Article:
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Ancient Greek Coins

knifepuppet Jan 23, 2009

  1. knifepuppet

    knifepuppet Brigade Member Brigade Member

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    I found out the ancient Greek coins are very beautiful. Do any devilz collect these things. I hope I can learn something interesting about it. :smalldevil:
     
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  2. HMartin

    HMartin knifemaker Knife Maker or Craftsman

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    I have played around with ancient coins and antiquities for years. Never really got heavily into it, but just picking up items when I found a great deal. You are right, the ancient coins can be very beautiful. I like the Roman stuff also. The symbolism in the Greek and Roman coins in pretty interesting and usually has a good story behind it. Along with coins I have aquired some cool arrow heads, and other bronze items. Fun stuff.
     
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  3. Don Halter

    Don Halter knifemaker Knife Maker or Craftsman

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    I have about 30 or so Roman, Greek and medieval coins. I've cleaned them, but never taken the time to identify most of them. I also have arrowheads, axeheads and knife blades from 3rd-16th century.

    One of the lab areas I used to inspect at an old job was the nautical archaeology dept at Texas A&M. I learned a lot from them on preservation and treatments of antiquaties.
     
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  4. HMartin

    HMartin knifemaker Knife Maker or Craftsman

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    Preservation is something a lot of folks don't think about. A couple of years ago, when I was still living on South Padre Island, Tx, I got a call from a friend of mine who was the local museum director. He tells me to come over right away to take a look at a new item. When I get there he has a sea shell encrusted object that looks like a flintlock musket setting on the floor. A couple of surf fishermen snagged it on hook while fishing and brought it to him. I told him it he better get it back in the water or it would start falling apart in no time at all. It spent a couple of days in a bathtub until the state acheologist could come down and verify the find. He said that without the bathtub treatment the thing may have crumbled. It was a flintlock musket after all, and evidence showed that it just broken off of a larger pile of "debris".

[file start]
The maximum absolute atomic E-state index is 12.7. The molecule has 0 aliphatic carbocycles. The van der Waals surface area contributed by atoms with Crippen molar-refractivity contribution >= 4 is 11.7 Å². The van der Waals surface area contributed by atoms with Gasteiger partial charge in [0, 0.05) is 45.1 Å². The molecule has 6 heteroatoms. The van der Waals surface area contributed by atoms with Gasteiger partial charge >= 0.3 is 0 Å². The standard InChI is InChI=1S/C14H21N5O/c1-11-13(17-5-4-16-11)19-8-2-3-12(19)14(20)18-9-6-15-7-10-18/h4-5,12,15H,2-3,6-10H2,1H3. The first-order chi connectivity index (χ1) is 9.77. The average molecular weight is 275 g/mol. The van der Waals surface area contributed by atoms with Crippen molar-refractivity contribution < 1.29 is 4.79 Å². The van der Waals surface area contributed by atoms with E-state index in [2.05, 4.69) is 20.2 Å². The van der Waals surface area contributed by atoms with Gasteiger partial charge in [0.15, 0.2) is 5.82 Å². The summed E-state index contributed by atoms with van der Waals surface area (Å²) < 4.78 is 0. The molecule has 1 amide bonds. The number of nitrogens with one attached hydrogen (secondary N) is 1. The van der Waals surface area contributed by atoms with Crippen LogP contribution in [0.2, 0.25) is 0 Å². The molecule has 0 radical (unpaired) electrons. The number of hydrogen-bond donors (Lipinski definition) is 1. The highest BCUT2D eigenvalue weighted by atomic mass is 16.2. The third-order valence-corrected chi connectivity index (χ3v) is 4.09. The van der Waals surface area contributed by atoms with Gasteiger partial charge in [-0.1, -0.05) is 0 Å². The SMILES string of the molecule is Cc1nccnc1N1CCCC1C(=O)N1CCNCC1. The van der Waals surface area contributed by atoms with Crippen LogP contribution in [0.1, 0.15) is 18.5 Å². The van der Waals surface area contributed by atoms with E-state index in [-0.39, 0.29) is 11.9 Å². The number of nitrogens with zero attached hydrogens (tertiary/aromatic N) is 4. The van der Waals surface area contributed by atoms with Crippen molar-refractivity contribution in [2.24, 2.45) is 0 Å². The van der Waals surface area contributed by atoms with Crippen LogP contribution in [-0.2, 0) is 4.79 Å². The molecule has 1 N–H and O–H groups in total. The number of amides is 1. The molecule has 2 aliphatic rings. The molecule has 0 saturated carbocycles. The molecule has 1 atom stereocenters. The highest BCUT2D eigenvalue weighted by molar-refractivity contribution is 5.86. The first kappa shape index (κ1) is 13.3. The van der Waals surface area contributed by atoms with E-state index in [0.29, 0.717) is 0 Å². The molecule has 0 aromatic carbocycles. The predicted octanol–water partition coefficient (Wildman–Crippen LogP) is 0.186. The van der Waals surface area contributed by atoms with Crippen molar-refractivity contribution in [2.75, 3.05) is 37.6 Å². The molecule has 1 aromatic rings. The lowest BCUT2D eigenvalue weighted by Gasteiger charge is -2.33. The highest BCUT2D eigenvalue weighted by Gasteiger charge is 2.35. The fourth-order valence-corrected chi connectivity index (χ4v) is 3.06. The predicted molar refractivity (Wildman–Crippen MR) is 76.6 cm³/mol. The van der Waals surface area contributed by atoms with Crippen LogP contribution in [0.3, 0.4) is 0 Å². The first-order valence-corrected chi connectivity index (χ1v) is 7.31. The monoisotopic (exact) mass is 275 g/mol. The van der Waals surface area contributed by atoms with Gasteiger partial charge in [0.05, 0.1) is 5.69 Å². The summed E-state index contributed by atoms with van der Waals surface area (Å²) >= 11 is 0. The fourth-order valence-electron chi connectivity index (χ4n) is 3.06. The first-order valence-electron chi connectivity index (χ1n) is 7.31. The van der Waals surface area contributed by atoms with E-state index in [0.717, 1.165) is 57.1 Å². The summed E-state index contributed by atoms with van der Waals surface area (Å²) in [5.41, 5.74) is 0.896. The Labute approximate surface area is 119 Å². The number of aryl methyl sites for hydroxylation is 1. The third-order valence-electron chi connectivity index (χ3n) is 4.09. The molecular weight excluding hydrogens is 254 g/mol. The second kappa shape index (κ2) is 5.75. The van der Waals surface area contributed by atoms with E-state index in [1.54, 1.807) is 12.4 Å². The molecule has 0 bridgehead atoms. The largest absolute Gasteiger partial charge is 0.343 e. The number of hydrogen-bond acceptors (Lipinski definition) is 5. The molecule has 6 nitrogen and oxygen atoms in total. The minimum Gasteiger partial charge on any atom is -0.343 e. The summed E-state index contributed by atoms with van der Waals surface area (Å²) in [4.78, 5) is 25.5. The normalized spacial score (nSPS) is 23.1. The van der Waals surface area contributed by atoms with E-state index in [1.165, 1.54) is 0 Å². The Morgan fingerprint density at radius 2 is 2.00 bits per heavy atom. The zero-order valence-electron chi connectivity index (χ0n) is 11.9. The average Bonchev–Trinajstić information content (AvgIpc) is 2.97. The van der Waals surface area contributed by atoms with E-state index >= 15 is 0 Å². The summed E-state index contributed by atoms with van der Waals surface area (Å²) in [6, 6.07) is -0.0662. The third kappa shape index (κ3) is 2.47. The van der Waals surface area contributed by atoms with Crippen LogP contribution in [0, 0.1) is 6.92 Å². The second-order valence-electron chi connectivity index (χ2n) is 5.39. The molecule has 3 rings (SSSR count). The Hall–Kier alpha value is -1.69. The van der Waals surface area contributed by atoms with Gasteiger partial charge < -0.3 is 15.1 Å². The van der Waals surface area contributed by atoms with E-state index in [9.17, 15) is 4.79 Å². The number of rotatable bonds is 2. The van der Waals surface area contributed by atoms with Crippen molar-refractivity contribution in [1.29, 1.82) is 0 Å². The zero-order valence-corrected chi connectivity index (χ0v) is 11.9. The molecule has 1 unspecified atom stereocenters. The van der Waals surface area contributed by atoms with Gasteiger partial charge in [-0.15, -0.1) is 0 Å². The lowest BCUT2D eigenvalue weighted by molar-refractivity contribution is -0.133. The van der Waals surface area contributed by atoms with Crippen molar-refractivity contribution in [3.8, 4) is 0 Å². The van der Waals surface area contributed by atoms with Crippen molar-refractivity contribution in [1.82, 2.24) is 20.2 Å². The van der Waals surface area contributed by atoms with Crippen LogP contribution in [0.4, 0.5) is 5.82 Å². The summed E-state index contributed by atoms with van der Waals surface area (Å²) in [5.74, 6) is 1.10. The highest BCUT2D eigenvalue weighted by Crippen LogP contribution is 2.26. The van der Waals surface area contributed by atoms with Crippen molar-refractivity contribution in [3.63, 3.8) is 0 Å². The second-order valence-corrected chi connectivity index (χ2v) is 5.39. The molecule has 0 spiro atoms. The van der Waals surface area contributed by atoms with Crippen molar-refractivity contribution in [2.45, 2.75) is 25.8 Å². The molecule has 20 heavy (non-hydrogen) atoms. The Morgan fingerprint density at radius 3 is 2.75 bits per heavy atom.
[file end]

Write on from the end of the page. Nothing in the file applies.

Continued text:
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  5. ded i

    ded i Friend of The Devil Lady Devil

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    We need some pix here ... please

    :useless:
     
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  6. Bobert

    Bobert Look what I can do!

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    Yeah, what she said!
     
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  7. knifepuppet

    knifepuppet Brigade Member Brigade Member

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    Somehow I recalled this thread today, then I decided to respond it for I am really loving ancient Greek coins like always.

    Though several years passed by, I have been still absolutely a newb in the field of ancient Greek cultures and arts, such as its coin shit.

    As for me, the collecting of ancient Greek coins is like to own some micro-sculptures from the Classical Tims of Europe, circa 500 BC to 323 BC or to 30 BC I guess. The cameo on coins (gold, silver or bronze material)can never be a real stature in museums, but their ages and beauty are no less than those large sculptures in museums. I personally prefer those which subjects are of myth or wars. Zeus, Poseidon, Apollo, Athena, Dionysos, Pegasos, Satyrs and so on, are of course great ones, Alexander the Great, bull fighter, Cavalryman attacking, wrestlers are also my favorites. Meanwhile, I couldn't spend a lot on this hobby 'cause the wife and I have a family to raise. my purchases were mainly at CNG and HA, and I prefer the coins certified by NGC.

    What really inspired me was the courage of ancient Greeks to keep their own small city-states independant and to fight for their own freedom. This courgae produced diversity and real arts.

    [​IMG]

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  8. begreen61

    begreen61 Deadicated JDBA Official Member Brigade Member

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    I have only one roman coin , I bought it because it was used during the time of Christ . Thought that was a cool reason to own it .
     
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  9. desmodus

    desmodus Arc Sodium Administrator Lady Devil JDBA Official Member Brigade Member